What’s new? The health reform law establishes a “Medicare shared savings program” for ACOs, to begin no later than January 2012. The law says ACOs are not just a demonstration or pilot project; contracting with ACOs will be a permanent option under Medicare. If they take off, ACOs could accelerate the trend of Medicare paying providers based on value rather than volume. Private payers might take similar approaches. However, Medicare has yet to define many specifics of the program, leaving providers unsure how to proceed. And some integrated delivery models, such as the Greater Rochester Independent Practice Association (GRIPA) have invested in developing clinical integration but found few private health plans would contract with them.

How to respond? Highly integrated providers such as Kaiser, Geisinger, Mayo, and Advocate are already well-positioned to respond when the Medicare program begins.

Most hospitals and physician groups, however, are at an earlier stage of integration and must evaluate what the ACO program means for them. Put bluntly, will Medicare’s shared savings program offer providers sufficient benefits for improved quality and efficiency to justify their investment in the infrastructure needed for integration, from information technology to physician alignment? A pilot group involving ten medical groups had mixed results, but a final report has yet to be released.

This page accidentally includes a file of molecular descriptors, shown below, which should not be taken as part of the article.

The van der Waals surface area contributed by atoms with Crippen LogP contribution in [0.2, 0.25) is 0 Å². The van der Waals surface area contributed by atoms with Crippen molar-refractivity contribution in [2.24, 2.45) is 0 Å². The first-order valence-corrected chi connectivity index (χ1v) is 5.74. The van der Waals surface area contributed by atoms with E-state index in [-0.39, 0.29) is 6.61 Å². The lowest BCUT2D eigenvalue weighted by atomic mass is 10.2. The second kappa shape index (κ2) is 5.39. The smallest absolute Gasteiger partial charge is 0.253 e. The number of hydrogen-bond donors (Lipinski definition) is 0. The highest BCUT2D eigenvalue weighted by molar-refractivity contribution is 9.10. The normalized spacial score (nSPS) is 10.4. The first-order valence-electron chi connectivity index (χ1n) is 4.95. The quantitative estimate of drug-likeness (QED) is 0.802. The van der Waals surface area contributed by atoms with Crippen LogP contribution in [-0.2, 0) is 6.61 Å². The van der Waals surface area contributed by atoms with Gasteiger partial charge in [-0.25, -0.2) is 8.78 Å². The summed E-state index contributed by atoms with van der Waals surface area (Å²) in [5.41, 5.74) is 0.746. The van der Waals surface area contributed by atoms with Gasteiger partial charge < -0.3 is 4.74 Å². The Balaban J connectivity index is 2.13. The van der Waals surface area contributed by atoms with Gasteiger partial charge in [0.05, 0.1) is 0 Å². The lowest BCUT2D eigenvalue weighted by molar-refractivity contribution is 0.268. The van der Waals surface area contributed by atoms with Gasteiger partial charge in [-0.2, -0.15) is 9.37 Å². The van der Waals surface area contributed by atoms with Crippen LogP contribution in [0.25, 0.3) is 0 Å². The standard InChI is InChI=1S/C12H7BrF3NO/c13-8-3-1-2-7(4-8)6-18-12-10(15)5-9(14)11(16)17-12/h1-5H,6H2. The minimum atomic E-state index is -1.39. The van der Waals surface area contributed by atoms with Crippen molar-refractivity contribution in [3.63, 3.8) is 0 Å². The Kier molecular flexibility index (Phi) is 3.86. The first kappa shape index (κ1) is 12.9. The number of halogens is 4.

For more information on ACOs, check out these resources:


Healthcare CEOs Look at Healthcare Transformation

A lot of articles are appearing that assess the likely impact of the Patient Protection and Affordable Patient Care Act. One of the better ones is “Clinical Integration: The Key to Real Reform,” published by the American Hospital Association back in February. It makes good reading for a board strategic planning retreat. (Members of The Governance Institute can get its excellent new DVD series, “Delivery System Reform.“)

An article that caught my eye with a different twist is a conversation with two visionary CEOs, Chris Van Gorder of Scripps Health in San Diego, CA and Jim Hinton of Presbyterian Healthcare Services in Albuquerque, NM, moderated by Jim Gauss, President and CEO of Witt Kieffer, the executive search firm.

Asked what will be the most critical challenges over the next several years, Van Gorder cut to the core: “We will have to become much more integrated and eliminate system fragmentation among doctors, medical groups, outpatient centers and hospitals. And if what we are reading is true, reimbursement will be significantly reduced over the next decade to pay for health reform, so we will need to take cost out of the system.”